Does it hurt?

Life after rejection

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stocksnap_kt7jonscn9Of course it does!  Any kind of rejection, professional or personal hurts.  Anyone who tells you otherwise is lying.  Sure the degree to which it hurts will vary, but you know it still hurts.

Whether it’s that dude who matched you and never sent a message or never responded to your message.  The one who matched and then quickly unmatched you or the one who just disappears after one, a few dates or even weeks/months of dating; it hurts.  While at times our behaviour can lead to the unwanted ending of a courtship it’s important to remember that there is a whole other person involved in this equation.   Another person with a different experience and self-evolution that brings with it an endless supply of independent variables beyond your control.  For my tips on how to stay cool despite the possibility of rejection see Tinder/Bumble Survival Tips.  You may not have much control over whether or not you are rejected (especially when you’ve only just connected), but…

You most certainly have control over how you respond to rejection.

If you’ve taken the relationship (however loosely you can definite it at this point) for what it is and met him where he was in terms of his behaviour towards you, it certainly makes it easier to accept your current situation.  So when I’ve been rejected, thinking about the below is how I get it handled:

  1. I used to say this to my BFF all the time when another woman crossed her (I don’t anymore because she already knows the drill, and owns it):  Does she feed you?  Put a roof over your head?  Keep you safe and warm?  Help you to achieve what you want in your life?  No.  Then you don’t need her, or in this case him.  You not only survived but thrived before him (believe me you were definitely thriving if he was attracted to you) and you will certainly thrive after him.
  2. It’s okay to be sad.  It’s okay to accept and feel pain.  I find it far easier to move on when I embrace the negative feelings rather than trying to pretend they don’t exist.  The important thing is to set a limit on how long this pain will affect you (and also accept that the line is movable, sometimes we backslide).  How long this will take depends on you and the investment put into the courtship but acceptance with a set expiry works for me.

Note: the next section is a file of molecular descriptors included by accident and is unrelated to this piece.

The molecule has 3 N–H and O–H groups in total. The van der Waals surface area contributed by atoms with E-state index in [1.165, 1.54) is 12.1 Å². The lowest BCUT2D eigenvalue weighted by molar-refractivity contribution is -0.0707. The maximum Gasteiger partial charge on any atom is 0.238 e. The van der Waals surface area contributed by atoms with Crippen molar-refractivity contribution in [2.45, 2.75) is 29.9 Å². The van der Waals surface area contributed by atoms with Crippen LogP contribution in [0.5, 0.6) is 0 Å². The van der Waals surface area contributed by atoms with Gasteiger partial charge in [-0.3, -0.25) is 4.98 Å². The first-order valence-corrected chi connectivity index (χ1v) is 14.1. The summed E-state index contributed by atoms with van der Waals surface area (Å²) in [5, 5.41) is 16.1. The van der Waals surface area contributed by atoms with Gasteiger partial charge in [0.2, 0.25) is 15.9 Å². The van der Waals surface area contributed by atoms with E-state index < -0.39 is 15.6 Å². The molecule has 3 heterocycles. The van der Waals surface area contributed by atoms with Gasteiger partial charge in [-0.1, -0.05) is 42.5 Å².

3. Learn from the experience.  If you matched with someone and they just never said anything, there may not be much to learn from that situation – except maybe that just matching someone isn’t the biggest indicator of interest or that this person would make a good whatever it is that you are looking for.  However in a situation where more investment was made, and without over analyzing the situation:

Thinking about it for even a few minutes can improve self-awareness.

For example as difficult as it can be to ‘be yourself’ when in the high-anxiety situation of getting to know someone new, perhaps you were being someone completely unlike yourself.  Maybe you tried to be someone you thought this person would like but was not authentically you.  The thing about trying to be someone else is that you can only keep the charade up for so long; eventually the truth comes out.  So perhaps what you learn from this situation is that you could benefit from working on authenticity and keeping consistent with your personal values when you meet new people.

4.  Remember the bad times.  Of course we want to remain positive but also realistic.  I can’t remember where I first heard this concept but when a relationship ends we have a tendency to romanticize the good times and completely ignore all of the bad ones.  Sure there were some great memories made during the course of this relationship, but save those for later because right now you need to get back on point.  In your lowest moments you will remember some amazing time you had or some sweet thing that he said and trick yourself into thinking the entire experience was all sunshine and roses.  When you catch yourself doing this force yourself to remember the negative experiences, the disappointments, the things that made you two incompatible.  I’m not proposing you do this long-term; it’s a tool to put your current situation and emotions into perspective.

5.  Remember there are other positive things in your life.  This person was not and is not the determinant of your happiness.  You definitely have other things in your life to be happy about, otherwise this person would not have been attracted to you.  You have friends and family who love you, you have a career, you have aspirations and all that you need to achieve them.  These are the things that will continue to prove themselves far more valuable than this person who’s decided to bounce from your life.

Author: thirtysomethingsinglevegan

Twitter: @JanelleJuteram Instagram: janellejuteram Snapchat: jveronique

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